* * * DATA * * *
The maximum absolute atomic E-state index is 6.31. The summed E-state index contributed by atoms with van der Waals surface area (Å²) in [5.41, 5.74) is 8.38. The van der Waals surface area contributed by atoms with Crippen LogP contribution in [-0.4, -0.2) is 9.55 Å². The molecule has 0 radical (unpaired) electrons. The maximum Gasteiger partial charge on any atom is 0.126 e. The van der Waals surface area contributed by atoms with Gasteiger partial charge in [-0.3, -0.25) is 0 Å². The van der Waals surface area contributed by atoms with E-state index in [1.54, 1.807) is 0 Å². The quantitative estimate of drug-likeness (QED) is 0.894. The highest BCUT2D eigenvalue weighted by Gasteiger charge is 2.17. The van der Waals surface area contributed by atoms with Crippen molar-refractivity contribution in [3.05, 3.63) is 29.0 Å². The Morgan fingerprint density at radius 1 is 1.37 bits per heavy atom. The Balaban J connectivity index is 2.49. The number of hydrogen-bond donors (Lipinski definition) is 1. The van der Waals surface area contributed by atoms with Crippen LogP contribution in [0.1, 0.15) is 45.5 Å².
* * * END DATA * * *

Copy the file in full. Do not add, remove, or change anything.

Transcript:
The maximum absolute atomic E-state index is 6.31. The summed E-state index contributed by atoms with van der Waals surface area (Å²) in [5.41, 5.74) is 8.38. The van der Waals surface area contributed by atoms with Crippen LogP contribution in [-0.4, -0.2) is 9.55 Å². The molecule has 0 radical (unpaired) electrons. The maximum Gasteiger partial charge on any atom is 0.126 e. The van der Waals surface area contributed by atoms with Gasteiger partial charge in [-0.3, -0.25) is 0 Å². The van der Waals surface area contributed by atoms with E-state index in [1.54, 1.807) is 0 Å². The quantitative estimate of drug-likeness (QED) is 0.894. The highest BCUT2D eigenvalue weighted by Gasteiger charge is 2.17. The van der Waals surface area contributed by atoms with Crippen molar-refractivity contribution in [3.05, 3.63) is 29.0 Å². The Morgan fingerprint density at radius 1 is 1.37 bits per heavy atom. The Balaban J connectivity index is 2.49. The number of hydrogen-bond donors (Lipinski definition) is 1. The van der Waals surface area contributed by atoms with Crippen LogP contribution in [0.1, 0.15) is 45.5 Å².